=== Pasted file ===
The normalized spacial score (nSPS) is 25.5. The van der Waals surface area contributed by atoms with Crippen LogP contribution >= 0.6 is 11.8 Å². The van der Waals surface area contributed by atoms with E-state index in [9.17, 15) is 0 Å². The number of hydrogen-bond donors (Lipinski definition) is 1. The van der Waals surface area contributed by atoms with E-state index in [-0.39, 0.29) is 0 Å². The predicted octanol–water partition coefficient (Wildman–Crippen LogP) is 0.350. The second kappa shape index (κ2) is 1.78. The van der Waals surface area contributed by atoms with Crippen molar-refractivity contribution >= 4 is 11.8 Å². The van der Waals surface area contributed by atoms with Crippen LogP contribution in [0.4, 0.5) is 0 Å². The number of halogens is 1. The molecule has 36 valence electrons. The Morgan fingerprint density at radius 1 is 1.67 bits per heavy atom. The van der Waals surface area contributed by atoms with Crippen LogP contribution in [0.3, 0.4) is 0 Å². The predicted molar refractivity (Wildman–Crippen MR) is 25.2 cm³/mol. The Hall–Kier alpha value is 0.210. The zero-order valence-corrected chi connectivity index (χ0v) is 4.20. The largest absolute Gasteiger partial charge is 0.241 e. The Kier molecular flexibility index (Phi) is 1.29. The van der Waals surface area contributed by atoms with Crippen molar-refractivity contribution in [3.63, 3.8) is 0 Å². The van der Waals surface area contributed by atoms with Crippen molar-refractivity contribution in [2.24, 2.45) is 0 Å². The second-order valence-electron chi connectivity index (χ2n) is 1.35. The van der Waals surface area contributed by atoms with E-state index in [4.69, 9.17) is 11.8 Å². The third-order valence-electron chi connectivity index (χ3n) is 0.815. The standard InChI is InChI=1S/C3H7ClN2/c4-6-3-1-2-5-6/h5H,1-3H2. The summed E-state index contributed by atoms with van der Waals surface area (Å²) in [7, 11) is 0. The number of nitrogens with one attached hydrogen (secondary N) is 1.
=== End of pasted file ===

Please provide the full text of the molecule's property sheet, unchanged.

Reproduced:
The normalized spacial score (nSPS) is 25.5. The van der Waals surface area contributed by atoms with Crippen LogP contribution >= 0.6 is 11.8 Å². The van der Waals surface area contributed by atoms with E-state index in [9.17, 15) is 0 Å². The number of hydrogen-bond donors (Lipinski definition) is 1. The van der Waals surface area contributed by atoms with E-state index in [-0.39, 0.29) is 0 Å². The predicted octanol–water partition coefficient (Wildman–Crippen LogP) is 0.350. The second kappa shape index (κ2) is 1.78. The van der Waals surface area contributed by atoms with Crippen molar-refractivity contribution >= 4 is 11.8 Å². The van der Waals surface area contributed by atoms with Crippen LogP contribution in [0.4, 0.5) is 0 Å². The number of halogens is 1. The molecule has 36 valence electrons. The Morgan fingerprint density at radius 1 is 1.67 bits per heavy atom. The van der Waals surface area contributed by atoms with Crippen LogP contribution in [0.3, 0.4) is 0 Å². The predicted molar refractivity (Wildman–Crippen MR) is 25.2 cm³/mol. The Hall–Kier alpha value is 0.210. The zero-order valence-corrected chi connectivity index (χ0v) is 4.20. The largest absolute Gasteiger partial charge is 0.241 e. The Kier molecular flexibility index (Phi) is 1.29. The van der Waals surface area contributed by atoms with Crippen molar-refractivity contribution in [3.63, 3.8) is 0 Å². The van der Waals surface area contributed by atoms with Crippen molar-refractivity contribution in [2.24, 2.45) is 0 Å². The second-order valence-electron chi connectivity index (χ2n) is 1.35. The van der Waals surface area contributed by atoms with E-state index in [4.69, 9.17) is 11.8 Å². The third-order valence-electron chi connectivity index (χ3n) is 0.815. The standard InChI is InChI=1S/C3H7ClN2/c4-6-3-1-2-5-6/h5H,1-3H2. The summed E-state index contributed by atoms with van der Waals surface area (Å²) in [7, 11) is 0. The number of nitrogens with one attached hydrogen (secondary N) is 1.